In a previous paper (Mears-Young, 1993) I outlined how research into logistics had supposedly evolved from a ‘traditional’ to a ‘non-traditional’ perspective. That paper then went on to propose that the ‘non-traditional’ approach appears to do little but expand the physical boundaries of the logistics concept with no thought as to the legitimacy of this expanded perspective, nor really, of the acceptance of any form of logistics by the practitioner community. This raises the question as to whether all this effort on the part of logisticians is actually contributing to the evolution of knowledge, or is logistics indeed engaged in a playful ‘infinite regress’? Hence, this paper proposes that a significant step forward would be to be to look to outside of the field of logistics in order to determine whether the movements within the field do actually constitute progress. The meta-theoretical framework put forward by Burrell and Morgan (1979) is outlined to explore the underlying principles which constitute the paradigm on which logistics is based.
KeywordsSupply Chain Soft System Methodology Dominant Paradigm Traditional Logistics Hard System
Unable to display preview. Download preview PDF.
- Bowersox, D.J., Carter, P.L., and Monczka, R.M., 1992, Materials logistics management, in: “Logistics — The Strategic Issues”, M. Christopher, ed., Chapman & Hall, London, pp38–48.Google Scholar
- Burrell, G., and Morgan, G., 1979, “Sociological Paradigms and Organizational Analysis”, Gower Publishing Company Limited, Aldershot.Google Scholar
- Chalmers, A.F., 1982, “What is This Thing Called Science?”, 2nd edition, The Open University Press, Milton Keynes.Google Scholar
- Checkland, P.B., 1978, The origins and nature of hard’ systems thinking, Jrnl. Appl. Sys. Anal. 5:2, pp99–110.Google Scholar
- Checkland, P.B., 1981 (a). Rethinking a systems approach, Jrnl. Appl. Sys. Anal. 8, pp3–14.Google Scholar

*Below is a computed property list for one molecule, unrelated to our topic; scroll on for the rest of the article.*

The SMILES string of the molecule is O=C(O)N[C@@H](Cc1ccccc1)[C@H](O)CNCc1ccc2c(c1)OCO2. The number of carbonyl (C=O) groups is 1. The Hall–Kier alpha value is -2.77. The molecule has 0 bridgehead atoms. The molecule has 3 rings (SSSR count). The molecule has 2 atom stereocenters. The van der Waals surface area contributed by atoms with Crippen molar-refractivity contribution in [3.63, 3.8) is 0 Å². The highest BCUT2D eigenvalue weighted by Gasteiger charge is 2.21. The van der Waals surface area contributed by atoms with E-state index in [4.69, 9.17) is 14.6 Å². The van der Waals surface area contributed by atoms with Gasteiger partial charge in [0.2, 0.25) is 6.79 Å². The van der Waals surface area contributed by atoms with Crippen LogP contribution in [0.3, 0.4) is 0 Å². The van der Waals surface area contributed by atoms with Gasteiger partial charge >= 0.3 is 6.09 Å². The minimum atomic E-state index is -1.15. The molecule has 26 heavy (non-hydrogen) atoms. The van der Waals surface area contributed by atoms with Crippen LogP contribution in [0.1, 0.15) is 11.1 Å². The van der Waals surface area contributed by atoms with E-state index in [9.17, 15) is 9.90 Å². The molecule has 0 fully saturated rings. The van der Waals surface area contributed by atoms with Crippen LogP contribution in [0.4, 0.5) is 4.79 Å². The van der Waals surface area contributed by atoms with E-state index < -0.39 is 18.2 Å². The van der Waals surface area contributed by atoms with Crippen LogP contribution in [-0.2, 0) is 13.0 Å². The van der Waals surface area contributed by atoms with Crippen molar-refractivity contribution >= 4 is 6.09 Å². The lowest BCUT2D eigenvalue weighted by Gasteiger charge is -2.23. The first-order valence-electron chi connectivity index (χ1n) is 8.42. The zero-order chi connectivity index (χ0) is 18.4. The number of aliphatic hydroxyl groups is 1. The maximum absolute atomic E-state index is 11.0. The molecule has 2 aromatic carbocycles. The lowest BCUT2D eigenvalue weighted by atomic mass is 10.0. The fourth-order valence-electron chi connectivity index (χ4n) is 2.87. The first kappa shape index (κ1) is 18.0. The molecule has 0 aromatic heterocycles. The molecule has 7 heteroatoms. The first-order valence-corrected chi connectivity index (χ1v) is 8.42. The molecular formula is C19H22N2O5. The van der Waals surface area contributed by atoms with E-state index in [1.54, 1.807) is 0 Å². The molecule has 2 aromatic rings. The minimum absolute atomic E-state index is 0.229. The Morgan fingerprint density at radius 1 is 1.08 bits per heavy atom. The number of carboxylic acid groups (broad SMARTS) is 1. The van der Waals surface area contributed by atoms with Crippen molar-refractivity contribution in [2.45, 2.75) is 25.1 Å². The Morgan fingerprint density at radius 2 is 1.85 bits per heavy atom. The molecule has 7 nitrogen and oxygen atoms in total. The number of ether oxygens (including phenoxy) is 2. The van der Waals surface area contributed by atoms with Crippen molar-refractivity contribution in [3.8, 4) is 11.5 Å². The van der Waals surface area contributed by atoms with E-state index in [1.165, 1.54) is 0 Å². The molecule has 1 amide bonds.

- Checkland, P.B., 1981(b), “Systems Thinking, Systems Practice”, John Wiley & Sons Ltd., Chichester.Google Scholar
- Jackson, M.C., 1993, Social theory and operational research practice, Jrnl. Opl. Res. Soc., 44: 6, pp563–577.Google Scholar
- Keys, P., 1987, Traditional management science and the emerging critique, in: “New Directions in Management Science”, M.C. Jackson and P. Keys, eds., Gower, Aldershot.Google Scholar
- Kuhn, T.S., 1970, “The Structure of Scientific Revolutions”, 2nd edition, The University of Chicago Press, Chicago.Google Scholar
- Lane, D.C., 1994, Social theory and systems dynamics practice, in: “Proceedings of the 1994 International Systems Dynamics Conference”, Systems Dynamics Society, Stirling, pp 53-66.Google Scholar
- Mears-Young, B.R., 1993, ‘Non-traditional’ logistics — a step forward?, in: “Proceedings of 3rd Bi-Annual Conference of the UKSS, Systems Science: Addressing the Global Issues”, F. Stowell, D. West and J. Howell, eds. Plenum Press, New York, pp143–148.Google Scholar
- Morgan, Gareth., 1990, Paradigm diversity in organizational research, in: “The Theory and Philosophy of Organizations”, J. Hassards and D. Pym, eds., Routledge, London, pp 13–29.Google Scholar
- Morgan, Glenn., 1992, Marketing discourse and practice: towards a critical analysis, in: “Critical Management Studies”, M. Alvesson and H. Willmott, Sage, London, pp136–158.Google Scholar